3. Coffee Fights the “Battle of the Bulge” with its Anti-Inflammatory Effects
The same function that makes coffee a health tonic – preventing multiple diseases – makes it an effective tool in the fight against obesity. Obesity has a proven association with inflammation and oxidative stress, which are associated with its frequent comorbidities like type 2 diabetes, metabolic syndrome, and cardiovascular diseases.
Chlorogenic acids (CGAs) are antioxidants, which means they fight the oxidative stress that leads to inflammation. Free radicals from everything including pollution in the environment to a low-quality diet, and even too-high levels of nitrogen or oxygen, do damage our cell membranes. Antioxidants work at the DNA level to counter the damage done by free radicals, and therefore can affect the very genes that can contribute to inflammation and weight gain.
According to one study3, “Regular coffee consumption affects the transcription of genes associated with obesity and/or inflammation. Metabolites of chlorogenic acids as well as genetic polymorphisms may be relevant influencing factors.” These researchers tracked weight loss and coffee intake, and not only did they correlate the two, but they also noticed markers for inflammation. Factors like TNFα, IL6 and hepatic C-reactive protein (CRP) were reduced as well. That’s good news for weight loss as well as a mother lode of other disease prevention.
Optimize Your Coffee Intake for Weight Loss
While this sounds like great news for all coffee-lovers, results vary with what kind of coffee you drink and how you drink it. For one thing, be aware of what you are putting in your coffee. Additives like sugar and cream (or getting your daily dose of caffeine in the form of milky espresso drinks) can add excess calories to your diet that will counteract weight loss effects. Studies have shown that even using artificial sweeteners can contribute to a larger waistline4.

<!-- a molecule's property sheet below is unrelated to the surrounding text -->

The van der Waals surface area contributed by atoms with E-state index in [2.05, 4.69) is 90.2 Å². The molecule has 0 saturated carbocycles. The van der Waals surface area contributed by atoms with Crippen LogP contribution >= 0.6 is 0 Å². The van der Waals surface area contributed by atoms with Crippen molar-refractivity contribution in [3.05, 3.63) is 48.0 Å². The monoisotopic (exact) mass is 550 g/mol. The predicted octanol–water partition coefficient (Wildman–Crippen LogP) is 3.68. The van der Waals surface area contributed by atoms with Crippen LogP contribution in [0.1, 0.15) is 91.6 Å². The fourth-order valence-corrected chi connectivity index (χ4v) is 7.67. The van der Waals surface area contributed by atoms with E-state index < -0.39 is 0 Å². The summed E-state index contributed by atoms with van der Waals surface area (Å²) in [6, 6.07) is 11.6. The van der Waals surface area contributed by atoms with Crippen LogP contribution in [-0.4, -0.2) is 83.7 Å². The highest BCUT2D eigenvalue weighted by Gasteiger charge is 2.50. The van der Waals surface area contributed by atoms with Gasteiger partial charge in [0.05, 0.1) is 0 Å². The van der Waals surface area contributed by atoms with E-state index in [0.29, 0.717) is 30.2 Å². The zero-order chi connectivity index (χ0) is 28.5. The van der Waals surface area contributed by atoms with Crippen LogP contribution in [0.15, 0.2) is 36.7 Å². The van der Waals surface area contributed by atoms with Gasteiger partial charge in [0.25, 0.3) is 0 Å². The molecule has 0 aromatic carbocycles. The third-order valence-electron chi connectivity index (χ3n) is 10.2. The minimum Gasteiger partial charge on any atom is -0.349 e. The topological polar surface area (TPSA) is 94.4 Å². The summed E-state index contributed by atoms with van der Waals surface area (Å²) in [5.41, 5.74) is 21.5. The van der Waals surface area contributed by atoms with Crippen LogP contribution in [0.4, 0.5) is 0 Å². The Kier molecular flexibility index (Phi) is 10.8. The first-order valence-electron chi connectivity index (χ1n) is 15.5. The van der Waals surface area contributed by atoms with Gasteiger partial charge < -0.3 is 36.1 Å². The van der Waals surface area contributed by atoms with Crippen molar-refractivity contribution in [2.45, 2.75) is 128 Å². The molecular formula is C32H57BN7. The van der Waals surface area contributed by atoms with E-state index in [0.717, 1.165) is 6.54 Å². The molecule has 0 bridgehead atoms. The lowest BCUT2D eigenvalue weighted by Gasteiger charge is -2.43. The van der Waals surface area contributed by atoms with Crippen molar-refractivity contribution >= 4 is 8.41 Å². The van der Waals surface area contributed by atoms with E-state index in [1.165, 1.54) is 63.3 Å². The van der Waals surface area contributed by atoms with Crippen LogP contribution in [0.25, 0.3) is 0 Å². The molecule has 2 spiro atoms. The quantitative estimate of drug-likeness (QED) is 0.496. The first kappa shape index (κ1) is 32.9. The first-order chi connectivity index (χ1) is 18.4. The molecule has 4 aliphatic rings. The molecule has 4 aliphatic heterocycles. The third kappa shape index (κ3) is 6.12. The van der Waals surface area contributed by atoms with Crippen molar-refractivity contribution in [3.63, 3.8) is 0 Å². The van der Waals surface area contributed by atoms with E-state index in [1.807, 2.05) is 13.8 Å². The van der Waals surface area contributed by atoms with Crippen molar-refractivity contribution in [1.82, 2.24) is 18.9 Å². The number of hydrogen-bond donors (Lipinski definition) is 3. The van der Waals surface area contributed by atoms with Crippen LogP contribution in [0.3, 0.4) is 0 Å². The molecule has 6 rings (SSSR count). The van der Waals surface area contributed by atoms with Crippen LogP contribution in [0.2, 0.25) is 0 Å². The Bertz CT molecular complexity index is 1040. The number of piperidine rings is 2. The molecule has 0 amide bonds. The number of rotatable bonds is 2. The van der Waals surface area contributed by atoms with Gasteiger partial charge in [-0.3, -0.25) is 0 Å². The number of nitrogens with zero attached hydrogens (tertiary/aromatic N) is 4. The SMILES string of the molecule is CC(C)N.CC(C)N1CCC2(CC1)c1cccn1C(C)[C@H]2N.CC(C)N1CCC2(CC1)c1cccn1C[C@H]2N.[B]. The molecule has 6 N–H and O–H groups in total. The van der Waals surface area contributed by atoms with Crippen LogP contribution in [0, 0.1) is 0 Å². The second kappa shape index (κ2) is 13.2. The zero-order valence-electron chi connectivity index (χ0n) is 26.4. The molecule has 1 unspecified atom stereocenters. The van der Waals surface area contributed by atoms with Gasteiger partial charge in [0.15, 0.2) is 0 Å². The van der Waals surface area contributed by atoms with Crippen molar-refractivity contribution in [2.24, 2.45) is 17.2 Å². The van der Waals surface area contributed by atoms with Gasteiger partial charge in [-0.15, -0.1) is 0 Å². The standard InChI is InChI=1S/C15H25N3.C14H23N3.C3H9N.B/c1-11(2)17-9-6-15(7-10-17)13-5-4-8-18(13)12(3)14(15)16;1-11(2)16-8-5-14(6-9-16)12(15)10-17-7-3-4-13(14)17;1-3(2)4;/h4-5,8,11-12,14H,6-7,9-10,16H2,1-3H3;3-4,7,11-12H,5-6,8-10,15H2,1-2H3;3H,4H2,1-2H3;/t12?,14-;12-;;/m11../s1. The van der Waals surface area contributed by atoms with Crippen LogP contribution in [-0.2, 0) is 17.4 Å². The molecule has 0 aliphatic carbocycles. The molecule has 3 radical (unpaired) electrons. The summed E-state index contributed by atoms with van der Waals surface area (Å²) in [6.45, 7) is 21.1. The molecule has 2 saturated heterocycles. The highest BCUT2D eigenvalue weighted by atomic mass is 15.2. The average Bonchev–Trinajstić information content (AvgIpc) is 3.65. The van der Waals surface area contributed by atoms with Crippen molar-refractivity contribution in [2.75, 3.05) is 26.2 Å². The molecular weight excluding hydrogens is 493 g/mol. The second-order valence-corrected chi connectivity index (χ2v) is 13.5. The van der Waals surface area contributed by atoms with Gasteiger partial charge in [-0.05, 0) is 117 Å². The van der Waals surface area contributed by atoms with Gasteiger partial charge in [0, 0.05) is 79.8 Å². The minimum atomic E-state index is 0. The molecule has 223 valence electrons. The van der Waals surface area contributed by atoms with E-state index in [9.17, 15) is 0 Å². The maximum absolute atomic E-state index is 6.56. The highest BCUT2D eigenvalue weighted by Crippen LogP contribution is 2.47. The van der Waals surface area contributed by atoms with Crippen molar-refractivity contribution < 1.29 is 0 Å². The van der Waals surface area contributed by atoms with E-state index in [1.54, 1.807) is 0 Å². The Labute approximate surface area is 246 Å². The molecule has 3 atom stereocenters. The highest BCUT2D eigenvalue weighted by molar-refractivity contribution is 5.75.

Secondly, be sure you are drinking coffee with the highest number of CGAs possible. Coffee with the highest amount of chlorogenic acids has the greatest effects on reducing inflammation and suppressing appetite. You will not find a cleaner coffee with a higher count of these antioxidants than Purity Coffee, the only coffee I’ve found that’s produced with these health considerations in mind. As a special offer to my readers, use code ALGcoffee to save 30% off your first order. Shop Now>>
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1) Bakuradze et al. Four-week coffee consumption affects energy intake, satiety regulation, body fat, and protects DNA integrity. Food Research International. 2014.
2) Society for the Study of Ingestive Behavior. “Oxytocin’s role in binge eating.” ScienceDaily. www.sciencedaily.com/releases/2016/07/160712092336.htm
3) Winkler et al. Modulation of inflammatory gene transcription after long-term coffee consumption. 2014.
4) Bouchard et al. Coffee, tea and their additives, association with BMI and waist circumference. 2010.
5) Wurtman, Judith J. Serotonin: What It Is and Why It’s Important for Weight Loss. Psychology Today. 2010. https://www.psychologytoday.com/us/blog/the-antidepressant-diet/201008/serotonin-what-it-is-and-why-its-important-weight-loss